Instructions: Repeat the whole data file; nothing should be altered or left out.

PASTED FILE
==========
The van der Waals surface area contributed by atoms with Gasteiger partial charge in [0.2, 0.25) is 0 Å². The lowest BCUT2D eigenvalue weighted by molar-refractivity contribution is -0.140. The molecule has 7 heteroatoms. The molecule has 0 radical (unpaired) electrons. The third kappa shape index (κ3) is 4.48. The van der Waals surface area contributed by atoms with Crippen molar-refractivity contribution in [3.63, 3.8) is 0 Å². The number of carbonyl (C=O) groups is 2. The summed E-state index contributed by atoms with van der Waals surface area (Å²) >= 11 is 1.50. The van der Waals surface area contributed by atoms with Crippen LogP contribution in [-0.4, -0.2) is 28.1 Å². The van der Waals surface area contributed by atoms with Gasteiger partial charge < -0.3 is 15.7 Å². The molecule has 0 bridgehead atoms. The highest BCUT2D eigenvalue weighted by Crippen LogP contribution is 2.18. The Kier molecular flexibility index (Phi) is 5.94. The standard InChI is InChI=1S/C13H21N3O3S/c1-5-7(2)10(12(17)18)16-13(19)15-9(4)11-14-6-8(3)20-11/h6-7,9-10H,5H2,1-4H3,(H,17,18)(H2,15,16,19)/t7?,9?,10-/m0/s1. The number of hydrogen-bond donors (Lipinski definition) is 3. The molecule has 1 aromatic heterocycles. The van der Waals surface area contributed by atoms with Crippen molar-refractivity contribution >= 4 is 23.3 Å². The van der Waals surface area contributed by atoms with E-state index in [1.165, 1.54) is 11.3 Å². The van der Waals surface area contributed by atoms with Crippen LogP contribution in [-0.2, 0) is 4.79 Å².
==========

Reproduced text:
The van der Waals surface area contributed by atoms with Gasteiger partial charge in [0.2, 0.25) is 0 Å². The lowest BCUT2D eigenvalue weighted by molar-refractivity contribution is -0.140. The molecule has 7 heteroatoms. The molecule has 0 radical (unpaired) electrons. The third kappa shape index (κ3) is 4.48. The van der Waals surface area contributed by atoms with Crippen molar-refractivity contribution in [3.63, 3.8) is 0 Å². The number of carbonyl (C=O) groups is 2. The summed E-state index contributed by atoms with van der Waals surface area (Å²) >= 11 is 1.50. The van der Waals surface area contributed by atoms with Crippen LogP contribution in [-0.4, -0.2) is 28.1 Å². The van der Waals surface area contributed by atoms with Gasteiger partial charge < -0.3 is 15.7 Å². The molecule has 0 bridgehead atoms. The highest BCUT2D eigenvalue weighted by Crippen LogP contribution is 2.18. The Kier molecular flexibility index (Phi) is 5.94. The standard InChI is InChI=1S/C13H21N3O3S/c1-5-7(2)10(12(17)18)16-13(19)15-9(4)11-14-6-8(3)20-11/h6-7,9-10H,5H2,1-4H3,(H,17,18)(H2,15,16,19)/t7?,9?,10-/m0/s1. The number of hydrogen-bond donors (Lipinski definition) is 3. The molecule has 1 aromatic heterocycles. The van der Waals surface area contributed by atoms with Crippen molar-refractivity contribution >= 4 is 23.3 Å². The van der Waals surface area contributed by atoms with E-state index in [1.165, 1.54) is 11.3 Å². The van der Waals surface area contributed by atoms with Crippen LogP contribution in [-0.2, 0) is 4.79 Å².